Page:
Alder Creek Falls

Yosemite National Park, California, USA

About Alder Creek Falls

Hiking Distance: 8.2 miles round trip
Suggested Time: 4-5 hours

Date first visited: 2003-05-31
Date last visited: 2004-05-21

Waterfall Latitude: 37.59111
Waterfall Longitude: -119.66051

Waterfall Safety and Common Sense

Alder Creek Falls probably gets my vote as the truly “secret” or “hidden” waterfall of Yosemite National Park.

It has an unsigned trailhead, requires an eight-mile round-trip out-and-back hike, and hardly exists in the literature.

It’s also a pleasant 100-150ft waterfall (just a guess) so it’s no slouch as far as legitimate waterfalls are concerned.

Alder Creek Falls

I can vividly remember this waterfall and the hike to get to it. That’s because I not only proposed to my wife here, but we also had our very first close encounter with a bear just moments afterwards!

Talk about a memorable proposal story!

Hiking to Alder Creek Falls

The overall hike is about 8.2 miles round trip with most of the 1000ft elevation gain in the first 3/4-mile.

Towards the end of the first mile, we reached a trail junction where we continued to the left.

At this point, the trail flattened out and meandered for quite some time amongst the silence and serenity of the forest. I could remember hearing the wood thumping from woodpeckers as well as birds chirping and singing away.

Eventually, we reached a part where we could see remnants of some old railroad tracks.

Remnants of railroad tracks on the Alder Creek Trail

We not only saw wooden planks crossing our path, but we also noticed some steel cables off to the side as well as a stretch of trail that might have been cleared or blasted to make room for the tracks (as evidenced by the rubble flanking the path).

It wasn’t until after we went through the railroad remnants did we finally start to hear the rushing waters of Alder Creek (roughly 4 miles from the trailhead).

Ultimately, as the trail got closer to Alder Creek, we were able to see the impressive Alder Creek Falls making its impressive drop into a forested canyon below.

Due to the presence of those trees, we were never really able to get a totally clean look at the waterfall (though we still did see most of it).

The trail continued further along the rim of this canyon eventually going past the top of the waterfall, but that was our turnaround point as we had no interest in continuing on towards Deer Camp or other backcountry spots.

Looking down at Alder Creek Falls from near the top of the steep bouldery scramble

On a second visit with my parents, we actually found a steep descent along some very loose boulders leading us into the canyon where we at least got in front of the main drop of Alder Creek Falls.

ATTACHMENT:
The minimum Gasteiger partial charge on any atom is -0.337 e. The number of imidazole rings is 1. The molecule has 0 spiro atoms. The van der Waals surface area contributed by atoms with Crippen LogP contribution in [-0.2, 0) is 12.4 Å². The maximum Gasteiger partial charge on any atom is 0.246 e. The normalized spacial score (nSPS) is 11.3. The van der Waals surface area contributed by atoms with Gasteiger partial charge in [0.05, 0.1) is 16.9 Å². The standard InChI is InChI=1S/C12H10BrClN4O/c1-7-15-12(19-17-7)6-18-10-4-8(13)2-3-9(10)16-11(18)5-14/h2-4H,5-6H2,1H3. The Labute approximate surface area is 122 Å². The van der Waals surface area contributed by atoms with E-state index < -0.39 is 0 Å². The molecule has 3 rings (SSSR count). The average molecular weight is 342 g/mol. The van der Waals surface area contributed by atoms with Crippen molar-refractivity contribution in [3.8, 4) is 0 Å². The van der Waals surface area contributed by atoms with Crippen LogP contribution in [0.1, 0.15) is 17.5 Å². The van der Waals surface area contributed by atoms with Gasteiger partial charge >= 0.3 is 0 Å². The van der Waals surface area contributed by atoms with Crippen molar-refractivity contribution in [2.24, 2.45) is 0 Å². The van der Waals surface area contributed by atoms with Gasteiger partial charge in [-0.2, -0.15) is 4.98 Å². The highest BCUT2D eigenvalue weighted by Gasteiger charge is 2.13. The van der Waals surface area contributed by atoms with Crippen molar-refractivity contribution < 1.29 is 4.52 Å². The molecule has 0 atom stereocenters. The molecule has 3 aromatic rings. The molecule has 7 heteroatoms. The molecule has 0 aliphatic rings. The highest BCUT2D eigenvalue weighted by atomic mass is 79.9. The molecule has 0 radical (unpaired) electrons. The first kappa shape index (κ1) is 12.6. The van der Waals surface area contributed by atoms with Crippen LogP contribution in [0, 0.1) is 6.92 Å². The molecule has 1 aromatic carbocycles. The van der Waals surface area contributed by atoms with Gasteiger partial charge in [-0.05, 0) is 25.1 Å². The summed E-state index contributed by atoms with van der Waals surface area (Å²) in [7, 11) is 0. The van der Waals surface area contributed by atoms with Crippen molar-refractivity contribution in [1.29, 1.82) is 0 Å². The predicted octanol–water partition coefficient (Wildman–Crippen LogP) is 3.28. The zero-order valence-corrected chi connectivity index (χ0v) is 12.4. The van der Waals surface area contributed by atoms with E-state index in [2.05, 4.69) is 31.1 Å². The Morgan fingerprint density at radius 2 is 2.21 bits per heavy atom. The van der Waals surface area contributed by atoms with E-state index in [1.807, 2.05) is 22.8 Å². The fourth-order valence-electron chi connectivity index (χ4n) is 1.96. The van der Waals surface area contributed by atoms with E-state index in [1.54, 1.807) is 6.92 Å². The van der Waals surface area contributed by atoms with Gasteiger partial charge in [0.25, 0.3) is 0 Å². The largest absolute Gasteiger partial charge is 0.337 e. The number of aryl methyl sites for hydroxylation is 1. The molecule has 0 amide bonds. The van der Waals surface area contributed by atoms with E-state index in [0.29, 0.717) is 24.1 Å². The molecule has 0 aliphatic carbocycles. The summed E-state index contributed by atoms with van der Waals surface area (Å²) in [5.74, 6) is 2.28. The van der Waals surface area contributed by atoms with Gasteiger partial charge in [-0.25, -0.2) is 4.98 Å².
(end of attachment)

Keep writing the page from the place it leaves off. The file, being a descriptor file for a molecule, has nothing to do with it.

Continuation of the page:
However, after having done it, I’d have to say that it was definitely not for everyone and could be very dangerous (especially given the instability of the loose boulders we relied on).

I’ll let you decide from looking at the photos below if you think it’s worth the risk or not.

All in all, both times I partook on this hike, it took us around 4 or 5 hours total. The path was well shaded so we never really felt uncomfortably hot despite the length of the hike.


Alder Creek Falls resides in Yosemite National Park. For information or inquiries about the park as well as current conditions, visit the National Park Service website.



To get to the rather hidden trailhead from the South Entrance of Yosemite National Park, drive north on Hwy 41 for about 4.2 miles past the Wawona Campground. There is a large hairpin turn near the usually dry Mosquito Creek. Look for a yellow 25mph hairpin turn sign which is a useful landmark just before the hairpin turn of interest.

There may be a Mosquito Creek sign at this hairpin turn (which was the case when I first visited the waterfall in May 2003), but the sign was gone on subsequent trips in 2005 and thereafter. The hairpin turn has pullouts on either side of the road, but the trail begins on its east side (so if you’re on the west side of the road, be careful when crossing because oncoming cars can’t see you at this blind turn). You’ll know you’re on the right trail when you see a wilderness sign as well as signs showing distances, especially one for “Alder Creek.”

For some context, to get to Wawona (within Yosemite National Park) from Los Angeles, we’d typically drive on the I-5 north to the Grapevine, then Hwy 99 north to Fresno (taking us between 3-4 hours of driving). Next, we’d take the Hwy 41 from Fresno through the smaller towns of Coarsegold, Oakhurst, and Fish Camp before reaching the hamet of Wawona after about 66 miles (90 minutes drive). Overall, the entire drive would take us roughly 4.5 to 5 hours.

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Sweep from the trail to the falls

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Tagged with: wawona, chilnualna, alder creek, deer camp, empire meadow, railroad, oakhurst, fish camp, coarsegold, fresno, yosemite, south entrance, sierra, california, waterfall, 41

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